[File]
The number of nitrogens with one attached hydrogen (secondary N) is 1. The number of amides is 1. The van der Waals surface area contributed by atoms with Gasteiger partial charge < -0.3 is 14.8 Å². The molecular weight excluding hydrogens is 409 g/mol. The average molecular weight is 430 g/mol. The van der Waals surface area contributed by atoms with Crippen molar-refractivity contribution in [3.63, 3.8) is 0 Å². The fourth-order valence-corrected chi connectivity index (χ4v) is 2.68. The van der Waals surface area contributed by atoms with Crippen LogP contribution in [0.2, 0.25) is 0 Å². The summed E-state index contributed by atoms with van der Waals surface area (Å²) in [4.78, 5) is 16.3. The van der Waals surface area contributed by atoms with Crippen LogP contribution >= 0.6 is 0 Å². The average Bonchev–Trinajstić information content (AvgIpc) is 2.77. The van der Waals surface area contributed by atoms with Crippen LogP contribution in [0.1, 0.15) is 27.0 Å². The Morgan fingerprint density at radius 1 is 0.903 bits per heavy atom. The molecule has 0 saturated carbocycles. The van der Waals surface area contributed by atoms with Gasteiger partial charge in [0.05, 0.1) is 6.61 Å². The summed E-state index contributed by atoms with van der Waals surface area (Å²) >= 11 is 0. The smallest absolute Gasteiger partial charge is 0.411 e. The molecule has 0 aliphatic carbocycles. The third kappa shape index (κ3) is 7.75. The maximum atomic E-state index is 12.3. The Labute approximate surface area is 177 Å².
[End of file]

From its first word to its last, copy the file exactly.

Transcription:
The number of nitrogens with one attached hydrogen (secondary N) is 1. The number of amides is 1. The van der Waals surface area contributed by atoms with Gasteiger partial charge < -0.3 is 14.8 Å². The molecular weight excluding hydrogens is 409 g/mol. The average molecular weight is 430 g/mol. The van der Waals surface area contributed by atoms with Crippen molar-refractivity contribution in [3.63, 3.8) is 0 Å². The fourth-order valence-corrected chi connectivity index (χ4v) is 2.68. The van der Waals surface area contributed by atoms with Crippen LogP contribution in [0.2, 0.25) is 0 Å². The summed E-state index contributed by atoms with van der Waals surface area (Å²) in [4.78, 5) is 16.3. The van der Waals surface area contributed by atoms with Crippen LogP contribution >= 0.6 is 0 Å². The average Bonchev–Trinajstić information content (AvgIpc) is 2.77. The van der Waals surface area contributed by atoms with Crippen LogP contribution in [0.1, 0.15) is 27.0 Å². The Morgan fingerprint density at radius 1 is 0.903 bits per heavy atom. The molecule has 0 saturated carbocycles. The van der Waals surface area contributed by atoms with Gasteiger partial charge in [0.05, 0.1) is 6.61 Å². The summed E-state index contributed by atoms with van der Waals surface area (Å²) >= 11 is 0. The smallest absolute Gasteiger partial charge is 0.411 e. The molecule has 0 aliphatic carbocycles. The third kappa shape index (κ3) is 7.75. The maximum atomic E-state index is 12.3. The Labute approximate surface area is 177 Å².